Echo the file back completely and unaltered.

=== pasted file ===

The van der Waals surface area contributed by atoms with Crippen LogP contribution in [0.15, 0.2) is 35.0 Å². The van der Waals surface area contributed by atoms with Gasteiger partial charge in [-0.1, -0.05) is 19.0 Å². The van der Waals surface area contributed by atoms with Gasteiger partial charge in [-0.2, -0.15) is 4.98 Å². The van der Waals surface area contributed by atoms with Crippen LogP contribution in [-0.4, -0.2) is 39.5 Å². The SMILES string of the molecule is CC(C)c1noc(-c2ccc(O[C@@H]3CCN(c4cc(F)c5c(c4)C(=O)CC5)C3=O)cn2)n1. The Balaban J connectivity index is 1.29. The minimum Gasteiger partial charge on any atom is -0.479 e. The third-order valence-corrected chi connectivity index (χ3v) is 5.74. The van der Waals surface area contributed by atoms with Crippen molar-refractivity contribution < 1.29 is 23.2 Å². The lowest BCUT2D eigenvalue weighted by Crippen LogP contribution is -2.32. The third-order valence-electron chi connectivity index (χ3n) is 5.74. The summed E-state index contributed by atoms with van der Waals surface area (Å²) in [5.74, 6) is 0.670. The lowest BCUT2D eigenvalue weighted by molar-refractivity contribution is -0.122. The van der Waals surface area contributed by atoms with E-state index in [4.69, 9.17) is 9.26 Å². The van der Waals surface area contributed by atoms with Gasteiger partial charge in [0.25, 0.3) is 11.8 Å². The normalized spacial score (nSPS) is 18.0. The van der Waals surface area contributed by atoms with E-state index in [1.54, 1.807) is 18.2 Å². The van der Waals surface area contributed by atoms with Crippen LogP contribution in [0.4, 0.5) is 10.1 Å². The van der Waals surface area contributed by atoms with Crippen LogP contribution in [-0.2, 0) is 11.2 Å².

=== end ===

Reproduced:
The van der Waals surface area contributed by atoms with Crippen LogP contribution in [0.15, 0.2) is 35.0 Å². The van der Waals surface area contributed by atoms with Gasteiger partial charge in [-0.1, -0.05) is 19.0 Å². The van der Waals surface area contributed by atoms with Gasteiger partial charge in [-0.2, -0.15) is 4.98 Å². The van der Waals surface area contributed by atoms with Crippen LogP contribution in [-0.4, -0.2) is 39.5 Å². The SMILES string of the molecule is CC(C)c1noc(-c2ccc(O[C@@H]3CCN(c4cc(F)c5c(c4)C(=O)CC5)C3=O)cn2)n1. The Balaban J connectivity index is 1.29. The minimum Gasteiger partial charge on any atom is -0.479 e. The third-order valence-corrected chi connectivity index (χ3v) is 5.74. The van der Waals surface area contributed by atoms with Crippen molar-refractivity contribution < 1.29 is 23.2 Å². The lowest BCUT2D eigenvalue weighted by Crippen LogP contribution is -2.32. The third-order valence-electron chi connectivity index (χ3n) is 5.74. The summed E-state index contributed by atoms with van der Waals surface area (Å²) in [5.74, 6) is 0.670. The lowest BCUT2D eigenvalue weighted by molar-refractivity contribution is -0.122. The van der Waals surface area contributed by atoms with E-state index in [4.69, 9.17) is 9.26 Å². The van der Waals surface area contributed by atoms with Gasteiger partial charge in [0.25, 0.3) is 11.8 Å². The normalized spacial score (nSPS) is 18.0. The van der Waals surface area contributed by atoms with E-state index in [1.54, 1.807) is 18.2 Å². The van der Waals surface area contributed by atoms with Crippen LogP contribution in [0.4, 0.5) is 10.1 Å². The van der Waals surface area contributed by atoms with Crippen LogP contribution in [-0.2, 0) is 11.2 Å².